Your emotions are high in the immediate aftermath of your car accident. As a result, you might not know what to say or do, especially when you’re being bombarded with questions and accusations by other drivers, the police and paramedics.
Even though it can be difficult, you really have to be careful what you say after being involved in a car accident. After all, anything you say could jeopardize your personal injury claim.
Your words and comparative fault
Under Georgia law, the amount of compensation that you recover from a personal injury lawsuit can be reduced by the percentage of fault that the court attributes to you. This is known as comparative fault.
What you say after an accident can help a defendant prove that you were comparatively negligent in your accident, which could even bar you from recovering compensation altogether. For example, if you get out of your car after a crash and apologize, indicating that you shouldn’t have been driving so fast, then the other driver is going to latch onto the fact that your apology is an indication of wrongdoing and your admission of driving too fast is indicative of your own negligence.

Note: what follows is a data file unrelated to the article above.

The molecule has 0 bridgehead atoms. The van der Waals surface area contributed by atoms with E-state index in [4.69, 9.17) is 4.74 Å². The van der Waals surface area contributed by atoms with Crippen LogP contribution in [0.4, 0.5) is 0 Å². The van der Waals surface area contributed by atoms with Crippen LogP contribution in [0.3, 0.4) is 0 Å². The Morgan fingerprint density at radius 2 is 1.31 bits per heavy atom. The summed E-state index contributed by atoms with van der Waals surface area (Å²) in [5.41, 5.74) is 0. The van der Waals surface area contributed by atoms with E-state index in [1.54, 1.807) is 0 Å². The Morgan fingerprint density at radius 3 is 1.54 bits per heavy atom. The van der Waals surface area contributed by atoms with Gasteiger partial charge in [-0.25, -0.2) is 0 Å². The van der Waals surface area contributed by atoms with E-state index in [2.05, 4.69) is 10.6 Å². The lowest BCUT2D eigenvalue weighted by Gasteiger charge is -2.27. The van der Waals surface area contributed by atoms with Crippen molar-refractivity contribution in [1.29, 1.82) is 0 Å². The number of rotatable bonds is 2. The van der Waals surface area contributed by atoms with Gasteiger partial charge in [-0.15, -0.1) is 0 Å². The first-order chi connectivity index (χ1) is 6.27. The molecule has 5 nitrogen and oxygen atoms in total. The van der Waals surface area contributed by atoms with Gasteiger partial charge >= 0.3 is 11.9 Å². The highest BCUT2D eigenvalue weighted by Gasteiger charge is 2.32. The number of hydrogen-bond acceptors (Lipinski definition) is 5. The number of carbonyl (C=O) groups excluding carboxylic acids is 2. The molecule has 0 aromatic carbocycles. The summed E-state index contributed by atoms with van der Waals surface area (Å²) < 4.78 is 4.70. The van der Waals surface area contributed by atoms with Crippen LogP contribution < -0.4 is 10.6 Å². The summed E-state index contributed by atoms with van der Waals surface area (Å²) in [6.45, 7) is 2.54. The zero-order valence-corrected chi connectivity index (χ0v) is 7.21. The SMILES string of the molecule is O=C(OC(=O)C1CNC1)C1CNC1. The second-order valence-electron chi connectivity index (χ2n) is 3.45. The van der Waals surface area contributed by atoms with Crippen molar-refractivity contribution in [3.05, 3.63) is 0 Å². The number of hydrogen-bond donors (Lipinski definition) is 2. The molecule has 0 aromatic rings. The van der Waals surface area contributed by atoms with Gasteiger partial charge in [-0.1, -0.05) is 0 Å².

Your account may be incorrect
Even if you don’t plan on making any admissions of fault, your statements of your observations may turn out to be inaccurate. This is understandable given the amount of stress and adrenaline that’s coursing through your body in the moments leading up to a wreck.
However, these inaccurate statements may end up hurting your claim. The other driver may use them to show that your testimony in your case isn’t reliable, and that you’re attempt to blame them for the accident is misplaced.
Your words can be taken out of context
Even if you’re extremely careful with what you say, your words can still be misconstrued and used against you. The other driver may not fully understand what you’re saying, or he or she may have selective hearing. Either way, your words probably aren’t going to help you as much as you think, whether you’re talking to the other driver, the police, or an insurance company.
So, what should you do after an accident?
If you have time to get an attorney before speaking to anyone, then you should probably do so. These legal professionals can help you craft your statements so that they are clear and unambiguous. They can also help protect you from being boxed into statements that you didn’t intend to make.
If you don’t have time to get an attorney, then you should be careful and limited in what you say. Stick to the objective facts and state only what is absolutely necessary to answer pertinent questions.
If you need time to think before responding, don’t be afraid to say so. You just went through a traumatic even, so it’s reasonable to need a few moments to collect your thoughts before talking.
Protecting your legal claim
At the end of the day, you want to be careful with what you say because you want to protect your ability to impose liability on the driver who harmed you and recover compensation for the damages that have been unfairly thrust upon you. But dealing with these statements is just the beginning of your personal injury claim.